House Majority Leader Steny H. Hoyer (D-Md.) said federal employees are likely to get a 1.9 percent pay hike in the spending deal to keep open the government. (Andrew Harnik/AP)

Federal employees would get a 1.9 percent pay raise as part of the far-reaching spending bill that Congress is expected to pass by week’s end to keep the government operating, according to three Democratic lawmakers active in federal workplace issues.

A measure due to be introduced late Wednesday to fund federal agencies that otherwise face a second partial shutdown starting Saturday will include a raise of that amount, House Majority Leader Steny H. Hoyer (D-Md.) told reporters.

That would override the salary rate freeze that President Trump imposed on federal employees in late December because Congress had not acted. And it would still be below the 2.6 percent hike the House approved two weeks ago.

“We passed a bill, as you know, at 2.6, which is parity with the military. I think it should be 2.6, and in the future I will pursue that and other members will pursue it. But in this bill, it’s going to be at 1.9 percent,” Hoyer said.

“While we review the details of this bipartisan package, my hope is that we can agree on a deal to keep government running and allow our federal employees to do their jobs — with a 1.9 percent cost of living increase,” Sen. Chris Van Hollen (D-Md.) said in an emailed statement.

“I am glad to hear that the funding bill will include the 1.9 percent pay raise for federal employees that my Senate colleagues and I have long called for,” Sen. Mark R. Warner (D-Va.) said in an emailed statement. “This modest pay raise — that the Senate voted to advance more than six months ago — is the very least we can do for these dedicated workers.”

The congressional agreement would pull together and finalize seven spending bills for nine Cabinet departments and dozens of other agencies that just weathered the longest partial shutdown in U.S. history at 35 days.

The pay raise was one of several issues arising Wednesday as Congress worked to craft specific language reflecting a bipartisan leadership agreement on border security and other matters that could pass both chambers and gain Trump’s signature. Another, whose outcome was less clear, was whether the measure should provide back pay for contractor employees who also went unpaid during the shutdown. Warner said Wednesday he will push for inclusion of a proposal that would add money to existing contracts to help lower-paid contractors.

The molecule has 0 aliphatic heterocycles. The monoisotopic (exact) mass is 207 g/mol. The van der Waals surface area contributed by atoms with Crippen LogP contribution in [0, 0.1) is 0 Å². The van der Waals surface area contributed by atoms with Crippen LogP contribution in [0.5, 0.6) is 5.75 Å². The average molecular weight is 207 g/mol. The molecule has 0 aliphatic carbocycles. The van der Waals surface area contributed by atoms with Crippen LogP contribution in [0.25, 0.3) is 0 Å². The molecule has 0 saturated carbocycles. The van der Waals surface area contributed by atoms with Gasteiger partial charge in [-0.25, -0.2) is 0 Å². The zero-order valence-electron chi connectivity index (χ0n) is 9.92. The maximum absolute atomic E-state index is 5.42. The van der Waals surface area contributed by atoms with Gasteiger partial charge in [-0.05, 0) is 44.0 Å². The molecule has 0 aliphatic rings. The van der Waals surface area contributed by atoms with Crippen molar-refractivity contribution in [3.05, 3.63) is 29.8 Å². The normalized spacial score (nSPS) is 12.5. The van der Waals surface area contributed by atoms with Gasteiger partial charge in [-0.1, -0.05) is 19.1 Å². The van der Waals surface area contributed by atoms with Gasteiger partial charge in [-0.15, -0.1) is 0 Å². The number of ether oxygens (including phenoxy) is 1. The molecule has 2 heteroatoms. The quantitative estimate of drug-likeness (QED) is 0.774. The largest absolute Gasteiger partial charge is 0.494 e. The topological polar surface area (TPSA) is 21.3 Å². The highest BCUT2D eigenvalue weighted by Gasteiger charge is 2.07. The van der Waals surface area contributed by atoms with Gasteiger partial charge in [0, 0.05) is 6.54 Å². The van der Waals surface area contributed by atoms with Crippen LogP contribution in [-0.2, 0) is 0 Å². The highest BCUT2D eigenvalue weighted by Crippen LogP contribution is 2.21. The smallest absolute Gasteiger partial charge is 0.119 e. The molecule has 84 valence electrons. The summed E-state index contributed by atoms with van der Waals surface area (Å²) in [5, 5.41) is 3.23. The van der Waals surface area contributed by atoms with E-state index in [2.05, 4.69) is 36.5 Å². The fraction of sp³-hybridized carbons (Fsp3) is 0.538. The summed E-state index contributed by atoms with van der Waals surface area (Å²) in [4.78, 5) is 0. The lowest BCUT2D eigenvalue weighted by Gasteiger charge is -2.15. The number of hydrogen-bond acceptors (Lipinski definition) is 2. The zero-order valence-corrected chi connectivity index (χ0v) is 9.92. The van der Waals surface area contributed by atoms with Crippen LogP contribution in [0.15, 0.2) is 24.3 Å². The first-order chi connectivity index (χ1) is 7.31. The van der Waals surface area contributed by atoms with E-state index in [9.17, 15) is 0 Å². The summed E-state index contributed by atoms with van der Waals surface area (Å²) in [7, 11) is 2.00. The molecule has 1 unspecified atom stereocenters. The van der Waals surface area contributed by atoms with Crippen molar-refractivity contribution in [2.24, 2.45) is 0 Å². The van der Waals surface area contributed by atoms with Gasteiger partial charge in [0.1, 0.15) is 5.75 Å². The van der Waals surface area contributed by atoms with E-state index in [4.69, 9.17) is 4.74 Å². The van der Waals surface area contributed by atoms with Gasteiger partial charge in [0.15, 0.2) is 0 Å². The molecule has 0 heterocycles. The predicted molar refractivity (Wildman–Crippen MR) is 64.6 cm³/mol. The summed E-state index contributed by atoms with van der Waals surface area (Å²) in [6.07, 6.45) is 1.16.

Back pay for federal employees has been approved, although many have not yet received their full amounts.

Among the measures in the deal is the one covering general government matters, where annual federal pay raises are specified. Because that bill had not been enacted by the end of calendar year 2018, the salary rate freeze Trump had sought went into effect by default, finalized by an executive order he issued near year’s end. However, enactment of a law providing for a raise would override that order.

Last year the House in effect consented to a freeze, but the Senate voted for a 1.9 percent average increase starting during the first pay period of 2019, beginning Jan. 6. The two never resolved that difference, and the bill expired with that session of Congress.

In recent weeks, the House, with Democrats now in charge, approved a 1.9 percent hike in passing spending bills aimed at ending the recent shutdown. Senate Republican leaders did not bring up those measures, but the Senate did endorse that figure in a measure of its own that ultimately failed to advance. Most recently, the House voted for a 2.6 percent hike in a separate bill, which the Senate also has not considered.

The earlier bills specified the raise was to be paid retroactive to the beginning of the first pay period of this year. It is not clear whether the new bill will also seek a retroactive raise.

Federal employees were paid raises retroactively in 2003 and 2004 during the George W. Bush administration when final agency funding similarly hadn’t been resolved until past the start of the new year. In those cases, raises that had been paid by default in early January were overridden by larger ones.

Mike DeBonis contributed to this report.